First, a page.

Voucher expansion leads to more students, waitlists and classes for some religious schools



The Miami Archdiocese’s superintendent of schools says Catholic education is increasingly in demand in South Florida, now that all K-12 students regardless of income are allowed to use taxpayer-funded programs to pay for private school tuition.

Against the backdrop of favorable decisions by the conservative-majority U.S. Supreme Court, Florida was among nine states that expanded school voucher programs last year. So many families have signed up for the taxpayer-funded tuition reimbursements, some states are already exceeding their budgets.

Some long-running religious schools are now planning for a fuller future after the wave of policy wins for the so-called school choice movement. Others hope voucher expansion comes to their state.

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“We are moving into growth mode,” said Jim Rigg, superintendent of the Miami Archdiocese’s 64 schools. Accelerated by the state’s private school scholarship program, enrollment has risen for the last four years, reaching its highest peak in over a decade, he said.

We are actively discussing new schools, either opened or reopened, over the next several years.”

But using public funds to pay for religious school tuition — especially with generous income limits or none at all — remains controversial as proponents gain ground in Republican-majority states. The movement gained momentum amid fallout from pandemic-era school restrictions, debates on how transgender students should participate in school life, and wars over books and curriculum related to race and LGBTQ+ issues.

More expansion may be ahead as legislatures in a majority of states consider dozens of bills and related court cases carry on. In Tennessee, for example, a Catholic school principal is hoping her students will soon be eligible for the state’s limited program. In California, families are suing because they can’t use available public funds to send their children with disabilities to Jewish schools.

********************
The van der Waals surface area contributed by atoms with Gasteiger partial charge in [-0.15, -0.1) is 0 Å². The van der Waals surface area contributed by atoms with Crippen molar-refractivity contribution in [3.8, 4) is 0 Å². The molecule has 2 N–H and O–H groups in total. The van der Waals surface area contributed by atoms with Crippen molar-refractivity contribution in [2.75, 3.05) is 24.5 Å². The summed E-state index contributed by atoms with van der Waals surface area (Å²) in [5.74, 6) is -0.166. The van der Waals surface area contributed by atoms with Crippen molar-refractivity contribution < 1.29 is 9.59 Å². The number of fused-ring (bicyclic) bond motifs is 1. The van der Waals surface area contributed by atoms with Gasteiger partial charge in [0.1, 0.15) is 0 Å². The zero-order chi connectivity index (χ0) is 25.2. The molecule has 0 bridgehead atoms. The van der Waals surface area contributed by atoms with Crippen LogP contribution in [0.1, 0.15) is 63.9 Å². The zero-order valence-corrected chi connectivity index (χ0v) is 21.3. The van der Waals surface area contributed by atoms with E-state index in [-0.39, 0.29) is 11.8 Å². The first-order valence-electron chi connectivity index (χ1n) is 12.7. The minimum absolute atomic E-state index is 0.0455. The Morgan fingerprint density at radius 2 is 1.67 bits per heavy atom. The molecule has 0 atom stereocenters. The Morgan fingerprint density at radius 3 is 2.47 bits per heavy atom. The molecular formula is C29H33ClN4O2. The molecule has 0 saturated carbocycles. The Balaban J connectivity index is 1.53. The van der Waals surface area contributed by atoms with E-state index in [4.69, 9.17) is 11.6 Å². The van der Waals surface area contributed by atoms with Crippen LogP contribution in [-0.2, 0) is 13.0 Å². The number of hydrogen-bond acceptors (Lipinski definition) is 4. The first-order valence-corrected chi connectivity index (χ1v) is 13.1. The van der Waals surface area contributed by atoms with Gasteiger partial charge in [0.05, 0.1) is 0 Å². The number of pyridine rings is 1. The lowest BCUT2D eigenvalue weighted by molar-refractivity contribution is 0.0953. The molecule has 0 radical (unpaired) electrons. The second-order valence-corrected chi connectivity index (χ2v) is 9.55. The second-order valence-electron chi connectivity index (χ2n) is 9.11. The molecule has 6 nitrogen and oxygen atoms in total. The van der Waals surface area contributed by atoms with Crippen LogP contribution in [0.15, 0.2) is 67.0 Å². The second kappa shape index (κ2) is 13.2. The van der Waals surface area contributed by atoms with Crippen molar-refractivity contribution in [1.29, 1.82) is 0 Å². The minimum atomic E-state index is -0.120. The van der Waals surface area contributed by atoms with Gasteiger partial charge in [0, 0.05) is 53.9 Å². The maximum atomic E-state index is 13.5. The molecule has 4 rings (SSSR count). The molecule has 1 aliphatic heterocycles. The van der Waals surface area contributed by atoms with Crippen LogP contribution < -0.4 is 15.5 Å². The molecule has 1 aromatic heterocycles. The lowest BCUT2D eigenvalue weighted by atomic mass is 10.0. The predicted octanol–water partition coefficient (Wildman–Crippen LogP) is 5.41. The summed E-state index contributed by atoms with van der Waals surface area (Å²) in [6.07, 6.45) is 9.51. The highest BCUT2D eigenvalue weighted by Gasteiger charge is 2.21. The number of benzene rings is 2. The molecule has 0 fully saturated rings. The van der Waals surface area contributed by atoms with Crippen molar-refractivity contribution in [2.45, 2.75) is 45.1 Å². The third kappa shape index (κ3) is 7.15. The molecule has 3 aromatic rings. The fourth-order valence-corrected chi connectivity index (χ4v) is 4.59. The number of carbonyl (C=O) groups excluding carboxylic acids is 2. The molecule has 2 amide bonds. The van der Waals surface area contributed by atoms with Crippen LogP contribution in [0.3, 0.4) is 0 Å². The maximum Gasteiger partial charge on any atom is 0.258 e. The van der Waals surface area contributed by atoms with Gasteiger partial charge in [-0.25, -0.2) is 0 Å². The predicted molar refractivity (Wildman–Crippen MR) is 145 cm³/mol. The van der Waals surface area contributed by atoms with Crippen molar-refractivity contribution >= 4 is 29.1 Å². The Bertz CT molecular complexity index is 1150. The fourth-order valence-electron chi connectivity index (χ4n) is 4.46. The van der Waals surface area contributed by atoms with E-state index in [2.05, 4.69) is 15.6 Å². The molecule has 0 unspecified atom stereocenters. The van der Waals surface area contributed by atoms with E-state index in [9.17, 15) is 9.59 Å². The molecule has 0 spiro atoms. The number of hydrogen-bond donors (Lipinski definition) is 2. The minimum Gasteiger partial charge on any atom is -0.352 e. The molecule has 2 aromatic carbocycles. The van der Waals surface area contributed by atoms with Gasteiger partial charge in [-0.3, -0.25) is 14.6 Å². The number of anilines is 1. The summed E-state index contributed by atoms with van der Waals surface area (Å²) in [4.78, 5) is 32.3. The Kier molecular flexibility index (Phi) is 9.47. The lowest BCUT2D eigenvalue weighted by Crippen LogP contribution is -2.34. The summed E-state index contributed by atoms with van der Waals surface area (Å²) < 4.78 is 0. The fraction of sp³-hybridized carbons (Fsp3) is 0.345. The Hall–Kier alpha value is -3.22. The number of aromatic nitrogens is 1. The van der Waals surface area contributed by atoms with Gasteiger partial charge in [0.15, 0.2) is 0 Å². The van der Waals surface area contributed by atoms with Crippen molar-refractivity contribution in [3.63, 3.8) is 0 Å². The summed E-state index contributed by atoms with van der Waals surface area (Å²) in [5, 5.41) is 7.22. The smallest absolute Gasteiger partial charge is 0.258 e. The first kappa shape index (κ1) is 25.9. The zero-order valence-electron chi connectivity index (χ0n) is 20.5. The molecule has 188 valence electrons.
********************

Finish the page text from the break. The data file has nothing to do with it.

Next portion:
Thirty-two states have voucher programs, and some have been in place for decades. Supporters tout funding the student instead of the school, better academic options and more choices for parents who can benefit from taxes they pay. Opponents worry paying for private school tuition leaves less money for programs and teachers for the kids left behind in public school. They say vouchers exacerbate segregation in schools, and they worry about blurring the line between church and state, saying religious schools could discriminate against LGBTQ+ students and others.

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“When taxpayer dollars fund religious education, you are forcing taxpayers to support religion and oftentimes a religion that’s not their own,” said Rachel Laser, president of Americans United for Separation of Church and State. Her organization is part of a lawsuit trying to stop the nation’s first religious charter school — St. Isidore of Seville Catholic Virtual School under the Oklahoma City Archdiocese. She called the rising pro-voucher push just one prong of the Christian nationalist attack on public education.

“That’s antithetical to religious freedom and un-American,” Laser said.

Ed Choice President Robert Enlow disagrees: “These are funds given to parents that are neutrally and privately making choices to spend them at nonpublic or religious schools.”

Nearly 80% of private school families choose religious ones, according to P. George Tryfiates, public policy and legal affairs vice president for the Association of Christian Schools International. The association represents about 2,200 U.S. schools.

In a statement, he said Christian schools are, among other things, “a refuge from the cultural wars over sexuality.”

In central Florida, Mount Dora Christian Academy now has waitlists for nearly every grade, and plans to add more classes, said James Carr, interim president for the 80-year-old Church of Christ-rooted school. State scholarships now make up about half of the $10 million the school receives for tuition and fees, he said, noting it’s increasing the school’s diversity and affordability.

“The demand now for private education is growing because there is some assistance,” he said.